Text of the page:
CBS White House Correspondent Major Garrett is an old-style journalist. That is not to say not that he’s old. But that he still believes and adheres to the true role of the journalist, to report the facts and the truth, not to become the news.
And he shared that thought with Larry O’Connor on his radio show as they spoke about the situation with CNN’s Jim Acosta and his behavior at the White House.
While he said that he didn’t want to “critique other journalists in the way they ask and seek answers to their questions,” he did share some thoughts on the subject.
First, he offered that yes, there should be a ‘standard of conduct as to how one dealt with the president.
From Daily Wire:
It’s the most majestic political place in America, the White House. The only place second to that in my experience where I spent almost 15 years [is] the United States Congress. It’s a little bit more rough and tumble there. It can be rough and tumble at times in the White House. But it is a place of institutional heft and commands institutional respect – and I will say on my behalf, the previous press conference we had with President Trump in the Rose Garden, the president looked at me, I thought he called on me, I stood up, the White House aide handed me the microphone, I began to speak to the President of the United States, President Trump looked at me and said, “No, behind you. Kaitlan [Collins],” with CNN.
So I said, “Oh,” and what did I do? I handed back the microphone. Now, some of my colleagues might say, “What [did] you do that for? You had the microphone; you have a voice; you can speak.” The President of the United States said “not you.” To my way of thinking, that’s enough. The president said, I didn’t call on you, I called on somebody else. Alright then – and I didn’t get a question that press conference. Some might say, “Well, you laid down,” and “you were too deferential.” I don’t feel that way…
So I deferred, hoping he might call on me again. He didn’t. That’s how I orient myself to the institution. The person who occupies that institution is chosen by the country, and I respect the institution and the country’s choice, and I’m there to – on behalf of everyone – ask questions and, most importantly, Larry, get answers.
Garrett made clear that if you’re not getting answers, you’re not doing your job to its “fullest capability.”
So if you’re Jim Acosta and just performing for the cameras, you’re really not doing your job at all because you’re not actually getting any answers or facts, you’re just grandstanding.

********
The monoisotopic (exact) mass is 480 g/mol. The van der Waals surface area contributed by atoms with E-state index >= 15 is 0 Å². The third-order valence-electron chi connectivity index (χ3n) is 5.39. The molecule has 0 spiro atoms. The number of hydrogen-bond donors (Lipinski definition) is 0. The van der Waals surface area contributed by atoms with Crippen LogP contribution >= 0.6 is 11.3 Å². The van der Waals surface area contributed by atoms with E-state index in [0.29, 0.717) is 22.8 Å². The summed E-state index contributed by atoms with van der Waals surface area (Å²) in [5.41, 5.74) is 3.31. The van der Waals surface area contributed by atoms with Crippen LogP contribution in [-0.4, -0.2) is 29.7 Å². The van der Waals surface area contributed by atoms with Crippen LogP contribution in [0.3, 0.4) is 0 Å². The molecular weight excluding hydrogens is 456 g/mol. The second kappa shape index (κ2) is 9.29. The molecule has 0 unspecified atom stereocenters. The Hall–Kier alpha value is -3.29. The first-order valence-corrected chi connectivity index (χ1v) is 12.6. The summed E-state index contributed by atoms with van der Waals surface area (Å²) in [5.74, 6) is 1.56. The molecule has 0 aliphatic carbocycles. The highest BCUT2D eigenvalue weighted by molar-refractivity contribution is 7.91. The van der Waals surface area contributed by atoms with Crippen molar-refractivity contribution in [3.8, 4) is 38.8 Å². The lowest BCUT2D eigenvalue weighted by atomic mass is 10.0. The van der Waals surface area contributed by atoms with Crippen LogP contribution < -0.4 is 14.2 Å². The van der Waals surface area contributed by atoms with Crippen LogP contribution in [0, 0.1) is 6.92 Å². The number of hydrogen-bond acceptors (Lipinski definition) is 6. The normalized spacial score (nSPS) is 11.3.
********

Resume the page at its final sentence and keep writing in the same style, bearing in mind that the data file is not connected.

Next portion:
O’Connor asked Garrett:
“Can you understand how an average American watching what transpired there would say, “Well, that’s got to breach and go beyond the appropriate code of conduct”? I think that many people watching, setting aside the First Amendment arguments for a moment, would say, “Yeah, I think the president might have a point in saying, ‘I don’t wanna deal with this guy anymore.'”
Garrett avoided directly criticizing Acosta again but talked about what he thought the “best journalists” should aspire to.
I do my level best to not put myself or make myself part of the story, and I think the best journalists operate that way.
Because, again, I go back to that fundamental point. Why are you standing up to ask a question in the first place? To get an answer. Why’s that answer important? Because it tells the country something it didn’t already know. That’s the whole point of this interaction with the American presidency. To inform the public of what they have not yet learned.
Garrett also shared a bit about his experiences with the Obama White House, during which time he, Garrett, worked for Fox News.
From The Hill:
“The [Obama] White House said it was at war with Fox News. I was its most visible editorial representative on the White House grounds as a senior White House correspondent,” he continued.
“The White House would always pull me aside and say ‘well, really, Major, we’re not at war with you,’ and I said ‘stop talking to me like that because when you’re at war with my network you by definition are questioning and assailing my journalistic credibility and the work I do here every day,’ ” he said. ” ‘So don’t tell me it’s not about me, it is about me.’ ”
“Now, they never tried to pull my pass, but they had this sort of arms-length relationship to Fox and tried to demonize it on a daily basis. So that’s another part of American history and journalism in the White House press corps I think at least should be noted at this moment,” he said.
But media doesn’t care about that because many of them also bashed Fox as well.
The Obama administration also infamously spied on the AP and on Fox’s James Rosen, a slightly more intrusive practice than simply kicked someone out for their own bad behavior. One of the many scandals that his administration never received any consequences for.